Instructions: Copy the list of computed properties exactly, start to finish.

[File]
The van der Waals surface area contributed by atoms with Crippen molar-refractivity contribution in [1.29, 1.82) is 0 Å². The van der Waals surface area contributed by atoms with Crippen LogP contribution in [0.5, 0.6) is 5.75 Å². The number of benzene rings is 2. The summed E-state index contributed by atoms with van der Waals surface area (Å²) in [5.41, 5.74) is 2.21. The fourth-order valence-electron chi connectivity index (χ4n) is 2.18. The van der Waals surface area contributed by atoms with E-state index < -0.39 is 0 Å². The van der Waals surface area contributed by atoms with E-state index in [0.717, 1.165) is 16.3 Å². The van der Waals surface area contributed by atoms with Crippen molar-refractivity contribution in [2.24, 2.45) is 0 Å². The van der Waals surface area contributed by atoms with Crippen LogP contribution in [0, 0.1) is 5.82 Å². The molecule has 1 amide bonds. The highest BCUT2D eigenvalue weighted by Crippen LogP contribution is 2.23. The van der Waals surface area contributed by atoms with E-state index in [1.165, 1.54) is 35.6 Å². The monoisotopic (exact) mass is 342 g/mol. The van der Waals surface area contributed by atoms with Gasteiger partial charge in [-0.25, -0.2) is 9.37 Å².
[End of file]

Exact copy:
The van der Waals surface area contributed by atoms with Crippen molar-refractivity contribution in [1.29, 1.82) is 0 Å². The van der Waals surface area contributed by atoms with Crippen LogP contribution in [0.5, 0.6) is 5.75 Å². The number of benzene rings is 2. The summed E-state index contributed by atoms with van der Waals surface area (Å²) in [5.41, 5.74) is 2.21. The fourth-order valence-electron chi connectivity index (χ4n) is 2.18. The van der Waals surface area contributed by atoms with E-state index < -0.39 is 0 Å². The van der Waals surface area contributed by atoms with E-state index in [0.717, 1.165) is 16.3 Å². The van der Waals surface area contributed by atoms with Crippen molar-refractivity contribution in [2.24, 2.45) is 0 Å². The van der Waals surface area contributed by atoms with Crippen LogP contribution in [0, 0.1) is 5.82 Å². The molecule has 1 amide bonds. The highest BCUT2D eigenvalue weighted by Crippen LogP contribution is 2.23. The van der Waals surface area contributed by atoms with E-state index in [1.165, 1.54) is 35.6 Å². The monoisotopic (exact) mass is 342 g/mol. The van der Waals surface area contributed by atoms with Gasteiger partial charge in [-0.25, -0.2) is 9.37 Å².